Life is Strange: Episode 1 - Chrysalis Review
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Life is Strange: Episode 1 - Chrysalis Box Art
System: PC*, PS3, Xbox 360, Xbox One, PS4
Dev: Dontnod
Pub: Square Enix
Release: January 30, 2015
Players: 1
Screen Resolution: 480p-1080p Blood, Sexual Themes, Strong Language, Violence, Use of Drugs
Once More With Feeling
by Angelo M. D'Argenio

Life is Strange is the newest offering from RPG giant Square-Enix and Dontnod, the development studio that brought us Remember Me. It's best described as a cinematic game following in the traditions of Heavy Rain and The Walking Dead. It also tries very hard to give off an indie movie sort of vibe, telling a deeply personal story of a high schooler, reflecting on her choices as she makes her way through life. However, certain design choices both make the game more interesting and less compelling to play. Life is Strange seems to constantly be battling against its own concept. When it wins, it’s a fantastically artistic experience, but the struggle to show that artistic side can sometimes pull you out of the experience.

Life is Strange follows the adventures of Maxine Caulfield. Max is a photography student who left town five years ago to pursue her career as an artist. She recently has come back to her hometown of Arcadia, Oregon after a short time of living in Seattle, on a scholarship that allows her to attend an elite school for the arts. Unfortunately, life has changed in the past five years, and the choices that Max and her friends have made will forever change her future. Her relationships are not what they used to be, her friends have grown distant, and even the town itself seems to have a darkness about it, as missing persons posters and acts of school violence are becoming commonplace. You guide Max through all of this as she makes new relationships and attempts to find her place in the world.

Oh yeah… and you can rewind time.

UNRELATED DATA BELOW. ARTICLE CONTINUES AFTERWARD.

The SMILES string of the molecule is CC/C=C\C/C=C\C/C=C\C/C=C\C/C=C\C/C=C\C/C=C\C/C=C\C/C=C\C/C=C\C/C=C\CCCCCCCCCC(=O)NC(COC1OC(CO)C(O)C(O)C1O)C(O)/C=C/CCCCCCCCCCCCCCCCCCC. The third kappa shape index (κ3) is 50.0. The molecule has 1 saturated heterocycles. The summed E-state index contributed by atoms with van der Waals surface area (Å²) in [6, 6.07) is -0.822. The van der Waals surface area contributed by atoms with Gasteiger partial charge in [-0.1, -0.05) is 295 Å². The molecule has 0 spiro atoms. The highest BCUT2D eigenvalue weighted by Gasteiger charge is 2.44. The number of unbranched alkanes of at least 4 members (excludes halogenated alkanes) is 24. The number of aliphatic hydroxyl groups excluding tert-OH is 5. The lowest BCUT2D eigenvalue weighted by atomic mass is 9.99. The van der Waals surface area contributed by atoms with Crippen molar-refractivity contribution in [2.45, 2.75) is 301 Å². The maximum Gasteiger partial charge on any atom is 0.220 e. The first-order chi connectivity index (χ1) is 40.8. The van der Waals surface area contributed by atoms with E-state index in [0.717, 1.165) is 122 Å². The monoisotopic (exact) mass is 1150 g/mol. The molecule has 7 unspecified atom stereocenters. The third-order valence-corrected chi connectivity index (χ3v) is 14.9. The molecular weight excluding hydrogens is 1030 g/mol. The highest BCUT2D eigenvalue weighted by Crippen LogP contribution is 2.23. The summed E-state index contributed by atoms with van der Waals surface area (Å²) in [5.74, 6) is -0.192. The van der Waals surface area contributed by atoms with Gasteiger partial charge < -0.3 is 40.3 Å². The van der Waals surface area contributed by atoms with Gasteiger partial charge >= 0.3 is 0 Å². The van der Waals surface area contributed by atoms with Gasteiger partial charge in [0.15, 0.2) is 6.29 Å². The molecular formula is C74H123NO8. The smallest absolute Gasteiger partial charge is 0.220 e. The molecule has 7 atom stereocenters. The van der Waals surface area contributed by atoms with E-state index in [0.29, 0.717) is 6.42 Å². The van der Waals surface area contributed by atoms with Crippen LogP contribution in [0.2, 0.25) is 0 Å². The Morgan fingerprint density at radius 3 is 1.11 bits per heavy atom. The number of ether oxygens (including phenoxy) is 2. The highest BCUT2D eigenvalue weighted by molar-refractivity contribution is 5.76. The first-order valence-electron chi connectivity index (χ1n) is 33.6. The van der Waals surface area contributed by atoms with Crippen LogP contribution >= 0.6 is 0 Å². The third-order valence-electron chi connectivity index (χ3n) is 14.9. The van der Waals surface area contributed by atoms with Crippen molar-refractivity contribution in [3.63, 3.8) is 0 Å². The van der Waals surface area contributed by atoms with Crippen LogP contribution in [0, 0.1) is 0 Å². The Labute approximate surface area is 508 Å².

On the surface, Life is Strange plays like any other Telltale-style adventure game. You walk around an area looking at things, touching things, picking up things, and speaking to people. There is some light puzzle solving, a lot of dialogue, and important moral choices that affect the plot. In this respect the game does well.

But after an early scene, Max realizes that she has the power to rewind time in order to change the past. The way Max realizes she has this power is a little forced and contrived, and the first few scenes where she experiments with it are incredibly awkward, but that can be forgiven. What is a bit harder to overlook is how this affects the rest of the gameplay.

Life is Strange: Episode 1 - Chrysalis Screenshot

There are two main ways in which this power is used. The first is the aforementioned puzzle solving. Max’s inventory and memory are not affected by rewinding time. The game will frequently have you pick up items that only become available after some catastrophe, then rewind time only to use that item in order to prevent said catastrophe. Similarly, you may find yourself getting railroaded down undesirable outcomes in dialogue trees, but these outcomes reveal new information that you can then use earlier in the conversation if you rewind. These puzzles are never really hard, only requiring rewinding a couple seconds at most in order to fix everything up, but they do give you a couple of neat “aha” moments. In this respect, the time rewinding mechanic works quite well.

The second way that your time powers are used is a little less rewarding. Much like in Telltale games, you will come to points where your actions or dialogue decisions will change the direction of the plot. You’ll be notified of this in the standard Telltale manner, through a dialogue box at the top left of the screen that says “he will remember this” or “she noticed you are uneasy” or something like that. In cinematic games, these are the big points in which you feel like you have an impact on the world around you. You made a decision and you have to stick to it.

Life is Strange: Episode 1 - Chrysalis Screenshot

Except you don’t have to stick to it in Life is Strange. Every time you make a serious choice, you can see the immediate effects of it, then just rewind if you don’t like it. Then you go through the dialogue again choose the other choice, see the other consequences, and you can go back again if you still don’t like them. It kind of puts training wheels on the whole idea of a cinematic game. You never make the wrong choices now, and more importantly it feels extra cheap when both choices you can make are bad. In this way, the time reversal mechanic actually makes the game less compelling.

That’s not to say Life is Strange is bad. On the contrary, there are lots of good design elements here. Character design, in particular, is amazing. The many characters in Max’s high school feel like real people, not just stereotypes. Sure, you'll get the snooty rich kids, the shy geeks, the punks, the outcasts, and the athletes, but as you continue to talk to these characters they feel as if they are less 80s movie stereotypes and more living breathing human beings. Teachers stammer over themselves and sometimes get hung up on their own lessons. Kids gossip in a natural way. The world feels living, not just a construct in service to the main character’s progression to the plot. This alone is a triumph in world building.

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